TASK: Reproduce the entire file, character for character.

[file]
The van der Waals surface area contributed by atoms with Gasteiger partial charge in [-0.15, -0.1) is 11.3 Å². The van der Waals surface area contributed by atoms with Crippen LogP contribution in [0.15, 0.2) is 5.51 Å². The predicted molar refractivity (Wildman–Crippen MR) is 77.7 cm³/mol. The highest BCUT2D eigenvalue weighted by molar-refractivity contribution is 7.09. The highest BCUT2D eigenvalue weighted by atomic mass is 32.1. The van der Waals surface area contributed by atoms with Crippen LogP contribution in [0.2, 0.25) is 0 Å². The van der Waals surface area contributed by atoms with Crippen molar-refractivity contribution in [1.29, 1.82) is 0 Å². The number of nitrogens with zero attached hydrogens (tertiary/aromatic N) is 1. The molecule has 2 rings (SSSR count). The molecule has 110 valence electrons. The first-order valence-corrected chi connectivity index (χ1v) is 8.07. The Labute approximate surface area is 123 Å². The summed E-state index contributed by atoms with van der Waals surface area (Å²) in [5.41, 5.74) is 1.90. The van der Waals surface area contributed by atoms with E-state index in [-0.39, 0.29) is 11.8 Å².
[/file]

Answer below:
The van der Waals surface area contributed by atoms with Gasteiger partial charge in [-0.15, -0.1) is 11.3 Å². The van der Waals surface area contributed by atoms with Crippen LogP contribution in [0.15, 0.2) is 5.51 Å². The predicted molar refractivity (Wildman–Crippen MR) is 77.7 cm³/mol. The highest BCUT2D eigenvalue weighted by molar-refractivity contribution is 7.09. The highest BCUT2D eigenvalue weighted by atomic mass is 32.1. The van der Waals surface area contributed by atoms with Crippen LogP contribution in [0.2, 0.25) is 0 Å². The van der Waals surface area contributed by atoms with Crippen molar-refractivity contribution in [1.29, 1.82) is 0 Å². The number of nitrogens with zero attached hydrogens (tertiary/aromatic N) is 1. The molecule has 2 rings (SSSR count). The molecule has 110 valence electrons. The first-order valence-corrected chi connectivity index (χ1v) is 8.07. The Labute approximate surface area is 123 Å². The summed E-state index contributed by atoms with van der Waals surface area (Å²) in [5.41, 5.74) is 1.90. The van der Waals surface area contributed by atoms with E-state index in [-0.39, 0.29) is 11.8 Å².